Psychology 101: My culture is inside me

Throughout my daily life, I notice parts of me responding to situations, people, and trains of thought. Mostly, these parts respond with judgments. They are not aligned with my “global” or conscious view. And they come from my culture.

I notice them. Flash on where they come from. Notice what’s more true for me. And they are gone.

WHAT ARE THESE THOUGHTS?

As mentioned, these thoughts are mostly judgments.

She is fat. (And that’s bad.) He is ugly. (Bad.)

She is young, slim, and attractive. (Good.) He is well dressed. (Good.)

If I eat fast food, I am one of those people. (Bad.)

They are at that restaurant, so they must be sophisticated. (Good.)

He is Muslim. (Dangerous.) She looks unkept. (Not good.)

And so on.

WHY DOES IT HAPPEN?

So why does this happen?

It’s because we learn from others. Our mind absorbs whatever is out there in the culture – from family, school, friends, media, movies, books, lyrics, and so on.

And the more often we are exposed to it, and the more charge it has (even if we just see it having charge for the other person), the more likely it is to go in and come up again.

The job of our mind is to absorb it all and then give it back to us whenever it’s relevant. (And sometimes when it’s not obviously relevant!)

It’s natural and essentially innocent.

RELATE TO IT MORE CONSCIOUSLY

Although if we join in with these thoughts and act on them, that can be quite harmful to ourselves (psychologically) and others (in life and society).

So it’s good to find a more conscious relationship to these dynamics.

I can notice these thoughts and reactions in me.

And I can find what’s more true for me than the stereotypes these thoughts typically reflect.

I can relate more intentionally to the way different parts of me respond to something.

THE BIGGER PICTURE: THE WORLD IS MY MIRROR

There is a bigger picture here.

The world is my mirror. Whatever characteristics and dynamics I see “out there” in others and the world are also here in me. They may be expressed in different situations and in different ways. And the essence is the same. (For instance, whenever I react with aversion to someone or something, the essence of that reaction is often the same as what I am reacting to. I am doing the same as what I see out there in that moment.)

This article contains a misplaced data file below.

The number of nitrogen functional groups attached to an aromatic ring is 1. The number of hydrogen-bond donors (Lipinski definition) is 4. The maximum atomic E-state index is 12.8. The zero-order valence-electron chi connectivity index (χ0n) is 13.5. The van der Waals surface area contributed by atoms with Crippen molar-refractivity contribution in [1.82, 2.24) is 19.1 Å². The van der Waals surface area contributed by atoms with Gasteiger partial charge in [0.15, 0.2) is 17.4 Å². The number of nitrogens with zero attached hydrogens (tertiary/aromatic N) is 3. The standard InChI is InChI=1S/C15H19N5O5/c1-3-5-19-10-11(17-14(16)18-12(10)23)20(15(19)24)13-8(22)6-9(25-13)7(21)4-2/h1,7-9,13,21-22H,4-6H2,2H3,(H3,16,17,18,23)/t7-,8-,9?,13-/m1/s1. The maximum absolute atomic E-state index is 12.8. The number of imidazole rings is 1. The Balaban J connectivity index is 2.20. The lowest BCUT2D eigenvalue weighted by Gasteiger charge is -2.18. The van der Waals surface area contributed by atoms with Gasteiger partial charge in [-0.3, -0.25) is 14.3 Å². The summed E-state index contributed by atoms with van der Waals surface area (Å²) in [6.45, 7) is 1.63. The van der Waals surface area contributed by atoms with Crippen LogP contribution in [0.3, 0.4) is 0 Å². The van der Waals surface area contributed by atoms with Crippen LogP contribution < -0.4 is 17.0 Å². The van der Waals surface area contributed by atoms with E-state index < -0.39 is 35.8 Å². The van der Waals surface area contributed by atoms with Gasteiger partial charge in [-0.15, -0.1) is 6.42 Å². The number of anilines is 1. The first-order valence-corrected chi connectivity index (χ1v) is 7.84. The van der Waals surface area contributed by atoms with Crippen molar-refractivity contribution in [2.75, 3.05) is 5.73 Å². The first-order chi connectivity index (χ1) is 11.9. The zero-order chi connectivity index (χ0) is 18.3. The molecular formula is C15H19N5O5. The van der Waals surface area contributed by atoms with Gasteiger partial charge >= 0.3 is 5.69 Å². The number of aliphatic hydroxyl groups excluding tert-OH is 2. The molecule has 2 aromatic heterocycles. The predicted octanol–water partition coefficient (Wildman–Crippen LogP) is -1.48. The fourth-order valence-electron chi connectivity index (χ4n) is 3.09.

And it’s all happening within my sense fields. To me, others and the world happen within and as my mental field and sometimes my other sense fields. It’s happening within and as what I am. It’s happening within and as the consciousness I am. “Out there” is really “here”. “He she it they” is really “me”.

INTERNALIZATION AND OVER-I

I like to use simple and ordinary language and avoid jargon, but I want to mention a couple of things.

This is often called internalization. We internalize our culture and it lives on in us. It’s how culture is passed on and it’s how we can have a culture in the first place.

And it’s also what Freud called the over-I or – through mistranslation – the superego. The essence of his insights is often valuable, although some of what comes from him are specific to his own culture, and there are simpler and more effective ways to do therapy.

Note: After writing this, a video on this topic popped up on YouTube. From 1-10 how racists are you (Cut). It’s good to see that many these days are aware of unconscious biases that we pick up and learn from the society we live in, and actively seek to be aware of them and counter them.


INITIAL OUTLINE

  • my culture is inside me
    • daily life, notice parts of me reacting to situations, people, etc.
      • judgments etc.
      • not aligned with my conscious view
      • comes from culture
    • notice, flash on where comes from, and is gone
    • our mind is formed by our culture, family, experiences
      • including media, movies, books, etc.
    • is natural, essentially innocent
    • good to notice

INITIAL DRAFT

Throughout my daily life, I notice parts of me responding to situations, people, and trains of thought. Mostly, these parts respond with judgments. They are not aligned with my “global” or conscious view. And they come from my culture.

I notice them. Flash on where they come from. And they are gone.

Why does this happen? It’s because we learn from others. Our mind absorbs whatever is out there in the culture – from family, school, friends, media, movies, books, lyrics, and so on.

The job of our mind is to absorb it all and then give it back to us whenever it’s relevant (or not).

It’s natural and essentially innocent.

I can notice without agreeing with what comes up or joining in with it.

And it’s good to be aware of this dynamic.

….

And it does help us to imagine how a range of other people may respond to a situation.

…..